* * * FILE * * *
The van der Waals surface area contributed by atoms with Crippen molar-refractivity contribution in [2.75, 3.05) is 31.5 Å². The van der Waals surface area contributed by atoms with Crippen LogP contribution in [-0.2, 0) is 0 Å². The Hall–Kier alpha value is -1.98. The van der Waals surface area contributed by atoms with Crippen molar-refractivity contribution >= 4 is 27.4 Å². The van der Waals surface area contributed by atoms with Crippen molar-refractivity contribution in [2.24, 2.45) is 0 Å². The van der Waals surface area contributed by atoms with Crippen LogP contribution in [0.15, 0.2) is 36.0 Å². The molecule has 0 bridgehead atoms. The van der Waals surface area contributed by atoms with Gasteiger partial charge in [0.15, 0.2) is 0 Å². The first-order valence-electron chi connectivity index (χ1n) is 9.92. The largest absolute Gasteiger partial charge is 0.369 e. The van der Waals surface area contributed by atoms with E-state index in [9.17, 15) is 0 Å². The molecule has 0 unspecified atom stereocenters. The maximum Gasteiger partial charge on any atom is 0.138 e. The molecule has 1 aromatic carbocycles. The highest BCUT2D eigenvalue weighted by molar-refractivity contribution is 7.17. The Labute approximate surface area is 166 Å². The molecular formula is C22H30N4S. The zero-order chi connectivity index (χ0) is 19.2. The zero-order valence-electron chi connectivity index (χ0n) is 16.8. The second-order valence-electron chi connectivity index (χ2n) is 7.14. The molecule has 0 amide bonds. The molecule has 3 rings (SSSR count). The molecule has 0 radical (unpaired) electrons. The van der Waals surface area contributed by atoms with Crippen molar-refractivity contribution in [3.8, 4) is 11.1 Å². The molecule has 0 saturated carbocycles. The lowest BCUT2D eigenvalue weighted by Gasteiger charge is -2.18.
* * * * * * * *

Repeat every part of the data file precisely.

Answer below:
The van der Waals surface area contributed by atoms with Crippen molar-refractivity contribution in [2.75, 3.05) is 31.5 Å². The van der Waals surface area contributed by atoms with Crippen LogP contribution in [-0.2, 0) is 0 Å². The Hall–Kier alpha value is -1.98. The van der Waals surface area contributed by atoms with Crippen molar-refractivity contribution >= 4 is 27.4 Å². The van der Waals surface area contributed by atoms with Crippen molar-refractivity contribution in [2.24, 2.45) is 0 Å². The van der Waals surface area contributed by atoms with Crippen LogP contribution in [0.15, 0.2) is 36.0 Å². The molecule has 0 bridgehead atoms. The van der Waals surface area contributed by atoms with Gasteiger partial charge in [0.15, 0.2) is 0 Å². The first-order valence-electron chi connectivity index (χ1n) is 9.92. The largest absolute Gasteiger partial charge is 0.369 e. The van der Waals surface area contributed by atoms with E-state index in [9.17, 15) is 0 Å². The molecule has 0 unspecified atom stereocenters. The maximum Gasteiger partial charge on any atom is 0.138 e. The molecule has 1 aromatic carbocycles. The highest BCUT2D eigenvalue weighted by molar-refractivity contribution is 7.17. The Labute approximate surface area is 166 Å². The molecular formula is C22H30N4S. The zero-order chi connectivity index (χ0) is 19.2. The zero-order valence-electron chi connectivity index (χ0n) is 16.8. The second-order valence-electron chi connectivity index (χ2n) is 7.14. The molecule has 0 amide bonds. The molecule has 3 rings (SSSR count). The molecule has 0 radical (unpaired) electrons. The van der Waals surface area contributed by atoms with Crippen molar-refractivity contribution in [3.8, 4) is 11.1 Å². The molecule has 0 saturated carbocycles. The lowest BCUT2D eigenvalue weighted by Gasteiger charge is -2.18.